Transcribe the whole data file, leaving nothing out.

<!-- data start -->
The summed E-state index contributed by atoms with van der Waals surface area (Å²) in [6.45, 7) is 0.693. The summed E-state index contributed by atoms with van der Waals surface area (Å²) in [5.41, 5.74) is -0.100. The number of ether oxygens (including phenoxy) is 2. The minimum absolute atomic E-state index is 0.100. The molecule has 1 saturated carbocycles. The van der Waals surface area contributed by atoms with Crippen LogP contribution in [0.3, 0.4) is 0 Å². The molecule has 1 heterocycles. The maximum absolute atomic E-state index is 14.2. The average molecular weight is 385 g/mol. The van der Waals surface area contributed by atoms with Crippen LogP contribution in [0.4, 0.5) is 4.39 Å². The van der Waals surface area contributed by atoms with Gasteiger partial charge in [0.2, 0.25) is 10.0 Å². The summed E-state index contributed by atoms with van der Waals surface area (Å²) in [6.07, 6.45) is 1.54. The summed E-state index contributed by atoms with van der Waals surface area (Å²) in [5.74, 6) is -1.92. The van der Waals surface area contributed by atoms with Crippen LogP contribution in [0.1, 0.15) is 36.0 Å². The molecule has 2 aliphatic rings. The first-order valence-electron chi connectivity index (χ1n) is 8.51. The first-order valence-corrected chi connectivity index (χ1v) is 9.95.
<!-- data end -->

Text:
The summed E-state index contributed by atoms with van der Waals surface area (Å²) in [6.45, 7) is 0.693. The summed E-state index contributed by atoms with van der Waals surface area (Å²) in [5.41, 5.74) is -0.100. The number of ether oxygens (including phenoxy) is 2. The minimum absolute atomic E-state index is 0.100. The molecule has 1 saturated carbocycles. The van der Waals surface area contributed by atoms with Crippen LogP contribution in [0.3, 0.4) is 0 Å². The molecule has 1 heterocycles. The maximum absolute atomic E-state index is 14.2. The average molecular weight is 385 g/mol. The van der Waals surface area contributed by atoms with Crippen LogP contribution in [0.4, 0.5) is 4.39 Å². The van der Waals surface area contributed by atoms with Gasteiger partial charge in [0.2, 0.25) is 10.0 Å². The summed E-state index contributed by atoms with van der Waals surface area (Å²) in [6.07, 6.45) is 1.54. The summed E-state index contributed by atoms with van der Waals surface area (Å²) in [5.74, 6) is -1.92. The van der Waals surface area contributed by atoms with Crippen LogP contribution in [0.1, 0.15) is 36.0 Å². The molecule has 2 aliphatic rings. The first-order valence-electron chi connectivity index (χ1n) is 8.51. The first-order valence-corrected chi connectivity index (χ1v) is 9.95.